Make any casino developer also build a major convention centre. This one was expected: in their report City staff recommended that a casino be paired with a major convention site, and found that a major new convention complex might be an even better driver of economic development than any casino itself.
Make any casino operator sign a labour peace agreement. This would mean that casino operators invite workers to be unionized from the outset (rather than a union coming in from the outside to organize the workers); in exchange, the union would offer favourable terms to the casino, like promising not to strike.
Make any casino operator commit to a “residents-first local hiring policy,” incorporate gender and diversity equity in their hiring, and also have a policy that includes “rehabilitated gamblers.” This was moved by Cesar Palacio, and while the first two clauses are perfectly sensible and standard, the rationale for making a point of hiring recovering gambling addicts to work at a new gaming site is…perplexing. (The language of the motion notes that those workers wouldn’t be specifically in “the casino portion” of a new complex, though it’s still unclear why targeting recovering gamblers is a good thing for a casino complex to do.)
Give Toronto the final right to choose which location to build at, and give Toronto at least two proposals each for developments at Exhibition Place and the downtown core.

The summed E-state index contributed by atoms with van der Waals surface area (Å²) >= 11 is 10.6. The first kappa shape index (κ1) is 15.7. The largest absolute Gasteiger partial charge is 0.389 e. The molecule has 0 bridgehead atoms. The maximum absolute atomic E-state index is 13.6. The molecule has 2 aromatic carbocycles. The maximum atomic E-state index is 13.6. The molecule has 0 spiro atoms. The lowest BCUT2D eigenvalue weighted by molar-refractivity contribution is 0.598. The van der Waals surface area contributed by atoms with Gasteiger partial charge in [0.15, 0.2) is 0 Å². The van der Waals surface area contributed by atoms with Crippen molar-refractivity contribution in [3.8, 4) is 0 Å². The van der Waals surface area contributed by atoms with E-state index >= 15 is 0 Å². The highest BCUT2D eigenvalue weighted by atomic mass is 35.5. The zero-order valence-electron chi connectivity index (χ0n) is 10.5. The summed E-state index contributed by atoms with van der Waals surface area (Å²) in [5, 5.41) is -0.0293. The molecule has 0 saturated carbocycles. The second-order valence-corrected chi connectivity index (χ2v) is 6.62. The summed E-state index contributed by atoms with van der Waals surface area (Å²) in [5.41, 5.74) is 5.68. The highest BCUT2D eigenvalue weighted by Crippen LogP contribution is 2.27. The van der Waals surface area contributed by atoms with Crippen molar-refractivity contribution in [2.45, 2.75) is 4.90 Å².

Conspicuous by its absence: a hosting fee stipulation. Every city that allows a casino gets a certain percentage of that casino’s revenues from the province in exchange. Called a hosting fee, this amount has been the subject of much dispute for months. When Rob Ford first tried to convince us that a casino would be a huge prize for Toronto, it was largely on the strength of the money it would put into the municipal government; at various points in time the mayor floated several numbers between $100 and $200 million a year. Those numbers would be a major aberration though: the province usually gives only a fraction as much to municipal governments, and new premier Kathleen Wynne has been very clear that there will be no special deals for Toronto. We’re still waiting for a final number—today the OLG’s Rod Phillips told reporters the finance minister would have it at the end of this month—and so many expected that councillors would attach a specific minimum hosting fee as another condition for a casino.
As is the case with all of the conditions the executive committee wants to attach to a casino, it’s unclear whether the Ontario Lottery and Gaming Corporation (the provincial agency that manages gambling) would be legally obligated to adhere to those stipulations in any negotiations. Immediately after the vote OLG president Rod Phillips held a press conference in which he said that the agency was not interested in building a casino against a community’s wishes. He was adamant that if they couldn’t find a developer to build a casino that met the City’s specifications, a casino wouldn’t be built at all.
The executive committee’s recommendations will be debated at a full meeting of city council, expected to be scheduled shortly.